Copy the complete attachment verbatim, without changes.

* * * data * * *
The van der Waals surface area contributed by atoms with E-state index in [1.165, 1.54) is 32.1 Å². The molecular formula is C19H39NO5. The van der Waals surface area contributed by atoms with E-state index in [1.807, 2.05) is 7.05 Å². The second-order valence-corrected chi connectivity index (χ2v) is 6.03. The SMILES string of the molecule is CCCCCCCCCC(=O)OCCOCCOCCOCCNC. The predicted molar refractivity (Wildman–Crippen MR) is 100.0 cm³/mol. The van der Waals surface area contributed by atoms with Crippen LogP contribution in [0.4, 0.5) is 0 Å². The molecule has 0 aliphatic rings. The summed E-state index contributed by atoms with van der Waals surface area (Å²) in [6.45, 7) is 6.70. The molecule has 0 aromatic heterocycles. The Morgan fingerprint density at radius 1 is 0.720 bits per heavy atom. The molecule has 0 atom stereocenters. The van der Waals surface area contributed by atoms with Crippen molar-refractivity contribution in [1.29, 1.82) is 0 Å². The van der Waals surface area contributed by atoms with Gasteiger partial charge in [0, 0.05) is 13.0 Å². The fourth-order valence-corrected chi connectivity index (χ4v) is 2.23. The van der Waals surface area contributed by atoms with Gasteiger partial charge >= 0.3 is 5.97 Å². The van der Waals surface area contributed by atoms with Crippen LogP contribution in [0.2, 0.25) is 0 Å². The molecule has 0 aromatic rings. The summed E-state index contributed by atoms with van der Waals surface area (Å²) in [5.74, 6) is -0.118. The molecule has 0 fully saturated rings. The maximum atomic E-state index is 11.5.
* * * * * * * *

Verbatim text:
The van der Waals surface area contributed by atoms with E-state index in [1.165, 1.54) is 32.1 Å². The molecular formula is C19H39NO5. The van der Waals surface area contributed by atoms with E-state index in [1.807, 2.05) is 7.05 Å². The second-order valence-corrected chi connectivity index (χ2v) is 6.03. The SMILES string of the molecule is CCCCCCCCCC(=O)OCCOCCOCCOCCNC. The predicted molar refractivity (Wildman–Crippen MR) is 100.0 cm³/mol. The van der Waals surface area contributed by atoms with Crippen LogP contribution in [0.4, 0.5) is 0 Å². The molecule has 0 aliphatic rings. The summed E-state index contributed by atoms with van der Waals surface area (Å²) in [6.45, 7) is 6.70. The molecule has 0 aromatic heterocycles. The Morgan fingerprint density at radius 1 is 0.720 bits per heavy atom. The molecule has 0 atom stereocenters. The van der Waals surface area contributed by atoms with Crippen molar-refractivity contribution in [1.29, 1.82) is 0 Å². The van der Waals surface area contributed by atoms with Gasteiger partial charge in [0, 0.05) is 13.0 Å². The fourth-order valence-corrected chi connectivity index (χ4v) is 2.23. The van der Waals surface area contributed by atoms with Gasteiger partial charge >= 0.3 is 5.97 Å². The van der Waals surface area contributed by atoms with Crippen LogP contribution in [0.2, 0.25) is 0 Å². The molecule has 0 aromatic rings. The summed E-state index contributed by atoms with van der Waals surface area (Å²) in [5.74, 6) is -0.118. The molecule has 0 fully saturated rings. The maximum atomic E-state index is 11.5.